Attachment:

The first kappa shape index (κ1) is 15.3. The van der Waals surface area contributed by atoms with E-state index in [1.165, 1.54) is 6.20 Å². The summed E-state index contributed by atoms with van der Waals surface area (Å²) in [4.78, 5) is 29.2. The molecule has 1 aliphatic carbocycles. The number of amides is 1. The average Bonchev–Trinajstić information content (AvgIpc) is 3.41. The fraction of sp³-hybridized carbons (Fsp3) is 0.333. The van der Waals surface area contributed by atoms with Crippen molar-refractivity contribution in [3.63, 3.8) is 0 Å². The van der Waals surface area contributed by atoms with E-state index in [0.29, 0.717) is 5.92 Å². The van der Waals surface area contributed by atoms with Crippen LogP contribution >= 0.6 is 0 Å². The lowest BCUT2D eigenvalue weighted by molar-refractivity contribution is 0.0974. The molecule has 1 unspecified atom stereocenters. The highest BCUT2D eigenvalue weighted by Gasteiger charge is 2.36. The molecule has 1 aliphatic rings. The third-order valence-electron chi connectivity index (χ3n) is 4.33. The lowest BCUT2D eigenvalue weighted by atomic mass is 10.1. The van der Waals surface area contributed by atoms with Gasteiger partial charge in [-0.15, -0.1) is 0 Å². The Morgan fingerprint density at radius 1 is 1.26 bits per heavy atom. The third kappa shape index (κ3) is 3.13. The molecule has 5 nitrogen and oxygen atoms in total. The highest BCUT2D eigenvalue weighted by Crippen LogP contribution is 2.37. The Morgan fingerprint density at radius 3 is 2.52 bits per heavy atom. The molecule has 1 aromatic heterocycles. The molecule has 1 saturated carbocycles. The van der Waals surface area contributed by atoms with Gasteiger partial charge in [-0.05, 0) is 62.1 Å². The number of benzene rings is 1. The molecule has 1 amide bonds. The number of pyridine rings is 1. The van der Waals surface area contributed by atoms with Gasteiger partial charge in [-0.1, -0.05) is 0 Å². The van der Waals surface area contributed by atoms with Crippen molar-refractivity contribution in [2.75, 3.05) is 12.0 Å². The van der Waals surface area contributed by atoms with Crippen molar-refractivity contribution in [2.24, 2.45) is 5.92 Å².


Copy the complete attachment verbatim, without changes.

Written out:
The first kappa shape index (κ1) is 15.3. The van der Waals surface area contributed by atoms with E-state index in [1.165, 1.54) is 6.20 Å². The summed E-state index contributed by atoms with van der Waals surface area (Å²) in [4.78, 5) is 29.2. The molecule has 1 aliphatic carbocycles. The number of amides is 1. The average Bonchev–Trinajstić information content (AvgIpc) is 3.41. The fraction of sp³-hybridized carbons (Fsp3) is 0.333. The van der Waals surface area contributed by atoms with Crippen molar-refractivity contribution in [3.63, 3.8) is 0 Å². The van der Waals surface area contributed by atoms with E-state index in [0.29, 0.717) is 5.92 Å². The van der Waals surface area contributed by atoms with Crippen LogP contribution >= 0.6 is 0 Å². The lowest BCUT2D eigenvalue weighted by molar-refractivity contribution is 0.0974. The molecule has 1 unspecified atom stereocenters. The highest BCUT2D eigenvalue weighted by Gasteiger charge is 2.36. The molecule has 1 aliphatic rings. The third-order valence-electron chi connectivity index (χ3n) is 4.33. The lowest BCUT2D eigenvalue weighted by atomic mass is 10.1. The van der Waals surface area contributed by atoms with Gasteiger partial charge in [-0.15, -0.1) is 0 Å². The Morgan fingerprint density at radius 1 is 1.26 bits per heavy atom. The third kappa shape index (κ3) is 3.13. The molecule has 5 nitrogen and oxygen atoms in total. The highest BCUT2D eigenvalue weighted by Crippen LogP contribution is 2.37. The Morgan fingerprint density at radius 3 is 2.52 bits per heavy atom. The molecule has 1 aromatic heterocycles. The molecule has 1 saturated carbocycles. The van der Waals surface area contributed by atoms with Gasteiger partial charge in [-0.05, 0) is 62.1 Å². The number of benzene rings is 1. The molecule has 1 amide bonds. The number of pyridine rings is 1. The van der Waals surface area contributed by atoms with Gasteiger partial charge in [-0.1, -0.05) is 0 Å². The van der Waals surface area contributed by atoms with Crippen molar-refractivity contribution in [2.75, 3.05) is 12.0 Å². The van der Waals surface area contributed by atoms with Crippen molar-refractivity contribution in [2.24, 2.45) is 5.92 Å².